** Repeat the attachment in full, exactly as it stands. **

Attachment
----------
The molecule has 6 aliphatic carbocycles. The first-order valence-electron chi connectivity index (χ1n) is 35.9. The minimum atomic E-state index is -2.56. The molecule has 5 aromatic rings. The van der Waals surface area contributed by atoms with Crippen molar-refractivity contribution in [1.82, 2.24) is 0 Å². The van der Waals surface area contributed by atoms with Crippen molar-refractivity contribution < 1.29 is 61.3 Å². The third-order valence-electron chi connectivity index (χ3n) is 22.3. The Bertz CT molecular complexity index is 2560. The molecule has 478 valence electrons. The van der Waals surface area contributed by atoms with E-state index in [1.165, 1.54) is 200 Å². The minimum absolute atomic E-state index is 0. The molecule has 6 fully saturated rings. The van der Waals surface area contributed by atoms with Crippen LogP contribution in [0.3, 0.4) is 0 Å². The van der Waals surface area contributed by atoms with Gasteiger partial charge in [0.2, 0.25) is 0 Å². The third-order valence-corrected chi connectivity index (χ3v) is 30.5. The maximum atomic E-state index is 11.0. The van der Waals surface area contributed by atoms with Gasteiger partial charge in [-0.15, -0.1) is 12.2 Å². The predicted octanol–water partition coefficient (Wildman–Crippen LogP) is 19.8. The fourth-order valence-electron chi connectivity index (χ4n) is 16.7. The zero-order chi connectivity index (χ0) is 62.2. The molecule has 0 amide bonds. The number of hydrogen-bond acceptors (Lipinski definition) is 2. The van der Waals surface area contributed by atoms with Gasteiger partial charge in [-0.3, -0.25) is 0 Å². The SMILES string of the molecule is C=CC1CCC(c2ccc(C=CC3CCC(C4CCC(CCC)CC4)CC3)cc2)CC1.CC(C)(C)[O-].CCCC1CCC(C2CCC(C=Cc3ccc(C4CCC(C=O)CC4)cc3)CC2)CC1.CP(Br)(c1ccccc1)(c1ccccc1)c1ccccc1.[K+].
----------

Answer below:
The molecule has 6 aliphatic carbocycles. The first-order valence-electron chi connectivity index (χ1n) is 35.9. The minimum atomic E-state index is -2.56. The molecule has 5 aromatic rings. The van der Waals surface area contributed by atoms with Crippen molar-refractivity contribution in [1.82, 2.24) is 0 Å². The van der Waals surface area contributed by atoms with Crippen molar-refractivity contribution < 1.29 is 61.3 Å². The third-order valence-electron chi connectivity index (χ3n) is 22.3. The Bertz CT molecular complexity index is 2560. The molecule has 478 valence electrons. The van der Waals surface area contributed by atoms with E-state index in [1.165, 1.54) is 200 Å². The minimum absolute atomic E-state index is 0. The molecule has 6 fully saturated rings. The van der Waals surface area contributed by atoms with Crippen LogP contribution in [0.3, 0.4) is 0 Å². The van der Waals surface area contributed by atoms with Gasteiger partial charge in [0.2, 0.25) is 0 Å². The third-order valence-corrected chi connectivity index (χ3v) is 30.5. The maximum atomic E-state index is 11.0. The van der Waals surface area contributed by atoms with Gasteiger partial charge in [-0.15, -0.1) is 12.2 Å². The predicted octanol–water partition coefficient (Wildman–Crippen LogP) is 19.8. The fourth-order valence-electron chi connectivity index (χ4n) is 16.7. The zero-order chi connectivity index (χ0) is 62.2. The molecule has 0 amide bonds. The number of hydrogen-bond acceptors (Lipinski definition) is 2. The van der Waals surface area contributed by atoms with Gasteiger partial charge in [-0.3, -0.25) is 0 Å². The SMILES string of the molecule is C=CC1CCC(c2ccc(C=CC3CCC(C4CCC(CCC)CC4)CC3)cc2)CC1.CC(C)(C)[O-].CCCC1CCC(C2CCC(C=Cc3ccc(C4CCC(C=O)CC4)cc3)CC2)CC1.CP(Br)(c1ccccc1)(c1ccccc1)c1ccccc1.[K+].